Can you really do CPR on yourself?

aspirin-heart attack photoPhoto © AdobeStock

Everyone knows that chest compression and rescue breaths, when done properly, can help an unresponsive heart attack victim survive long enough to get professional help. But what if you have a heart attack when you’re alone? Can you perform CPR on yourself?

The answer, of course, is no. But a message making the rounds on the internet claims that taking deep breaths and coughing can provide many of the benefits of chest compression.

One such message landed in our in-box the other day. Here’s what it said:


[Heart attack] victims can help themselves by coughing repeatedly and very vigorously. A deep breath should be taken before each cough, and the cough must be deep and prolonged, as when producing sputum from deep inside the chest. A breath and a cough must be repeated about every two seconds without let-up until help arrives, or until the heart is felt to be beating normally again. … Deep breaths get oxygen into the lungs and coughing movements squeeze the heart and keep the blood circulating. The squeezing pressure on the heart also helps it regain normal rhythm. In this way, heart attack victims can get to a hospital.

It was accompanied by a plea that we “tell as many other people as possible about this. It could save their lives!! … A cardiologist says If everyone who gets this mail kindly sends it to 10 people, you can bet that we’ll save at least one life.”

Debunked

Perhaps, but the American Heart Association doesn’t think so. “The American Heart Association does not endorse ‘cough CPR,’ a coughing procedure widely publicized on the Internet,” the group says on its website. “‘Cough CPR’ is not useful for unresponsive victims and should not be taught to lay rescuers.”

Other medical professionals have also debunked the notion.

“There is no medical evidence to support ‘cough CPR’, which suggests you can help yourself by coughing vigorously if you think you’re having a heart attack and are alone.” said senior cardiac nurse Christopher Allen on the British Heart Foundation website.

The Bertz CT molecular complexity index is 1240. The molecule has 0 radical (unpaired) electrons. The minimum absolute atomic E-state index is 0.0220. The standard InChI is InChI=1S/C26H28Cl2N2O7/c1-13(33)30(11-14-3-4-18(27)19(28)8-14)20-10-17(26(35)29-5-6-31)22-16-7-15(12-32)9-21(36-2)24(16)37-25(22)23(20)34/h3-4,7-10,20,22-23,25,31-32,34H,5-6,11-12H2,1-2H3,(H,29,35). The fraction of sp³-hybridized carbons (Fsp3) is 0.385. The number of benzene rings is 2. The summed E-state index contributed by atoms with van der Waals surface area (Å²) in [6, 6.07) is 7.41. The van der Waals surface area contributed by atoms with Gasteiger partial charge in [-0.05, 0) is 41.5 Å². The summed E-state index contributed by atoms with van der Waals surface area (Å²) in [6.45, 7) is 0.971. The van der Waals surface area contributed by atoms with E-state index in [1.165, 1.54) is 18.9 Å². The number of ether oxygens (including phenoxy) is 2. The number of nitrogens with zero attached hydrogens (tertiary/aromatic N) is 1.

In fact, Allen and others say the maneuver could delay efforts to get medical treatment. “If you are still conscious (and you would have to be to do ‘cough CPR’), then you are not in cardiac arrest and therefore CPR is not needed, but urgent medical help is vital,” Allen said.

Put simply, the American Heart Association says that CPR is only appropriate for unresponsive victims. “Unresponsive victims will not be able to perform ‘cough CPR,'” it notes.

Arrhythmia applications

There is a scenario in which coughing may be appropriate, the AHA concedes:

“During a sudden arrhythmia (abnormal heart rhythm), it may be possible for a conscious, responsive person to cough forcefully and repetitively to maintain enough blood flow to the brain to remain conscious for a few seconds until the arrhythmia is treated. Blood flow is maintained by increased pressure in the chest that occurs during forceful coughs. This has been mislabeled ‘cough CPR,’ although it’s not a form of traditional resuscitation.”

The internet message is, like many “virtual chain letters,” somewhat puzzling. It doesn’t endorse a commercial product or attempt to sell anything, so it’s unclear what the motivation for composing and sending it is. Once it exists “in the wild,” well-meaning individuals perpetuate it by sending it to friends, family and complete strangers.

Whatever the motivation, the end result of spreading this little bit of information could do serious harm.

“The ‘cough CPR’ myth has been circulating the internet for a while now, especially on social media sites such as Facebook. If you come across it, please avoid spreading it any further and consider letting the person who posted it know that there’s no truth in it,” Allen advises.

About the Author

James R. Hood
James R. Hood is the editor and publisher of Rx411. He is a former Associated Press and United Press International executive and the founder of several prominent online sites including ConsumerAffairs and FairfaxNews.